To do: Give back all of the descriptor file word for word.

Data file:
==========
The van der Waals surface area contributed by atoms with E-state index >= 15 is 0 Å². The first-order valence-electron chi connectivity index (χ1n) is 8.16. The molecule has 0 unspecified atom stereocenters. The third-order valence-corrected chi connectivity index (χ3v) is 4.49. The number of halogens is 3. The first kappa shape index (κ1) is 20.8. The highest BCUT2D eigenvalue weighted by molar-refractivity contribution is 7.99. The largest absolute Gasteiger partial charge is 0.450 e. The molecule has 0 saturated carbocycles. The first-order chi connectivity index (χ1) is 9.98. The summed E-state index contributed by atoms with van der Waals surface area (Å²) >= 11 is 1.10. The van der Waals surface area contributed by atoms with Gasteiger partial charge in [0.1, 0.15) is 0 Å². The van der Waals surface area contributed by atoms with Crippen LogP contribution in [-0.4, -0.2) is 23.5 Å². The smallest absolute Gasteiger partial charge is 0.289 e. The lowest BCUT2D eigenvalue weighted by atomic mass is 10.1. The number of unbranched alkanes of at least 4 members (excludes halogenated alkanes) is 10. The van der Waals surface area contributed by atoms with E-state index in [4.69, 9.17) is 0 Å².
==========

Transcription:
The van der Waals surface area contributed by atoms with E-state index >= 15 is 0 Å². The first-order valence-electron chi connectivity index (χ1n) is 8.16. The molecule has 0 unspecified atom stereocenters. The third-order valence-corrected chi connectivity index (χ3v) is 4.49. The number of halogens is 3. The first kappa shape index (κ1) is 20.8. The highest BCUT2D eigenvalue weighted by molar-refractivity contribution is 7.99. The largest absolute Gasteiger partial charge is 0.450 e. The molecule has 0 saturated carbocycles. The first-order chi connectivity index (χ1) is 9.98. The summed E-state index contributed by atoms with van der Waals surface area (Å²) >= 11 is 1.10. The van der Waals surface area contributed by atoms with Gasteiger partial charge in [0.1, 0.15) is 0 Å². The van der Waals surface area contributed by atoms with Crippen LogP contribution in [-0.4, -0.2) is 23.5 Å². The smallest absolute Gasteiger partial charge is 0.289 e. The lowest BCUT2D eigenvalue weighted by atomic mass is 10.1. The number of unbranched alkanes of at least 4 members (excludes halogenated alkanes) is 10. The van der Waals surface area contributed by atoms with E-state index in [4.69, 9.17) is 0 Å².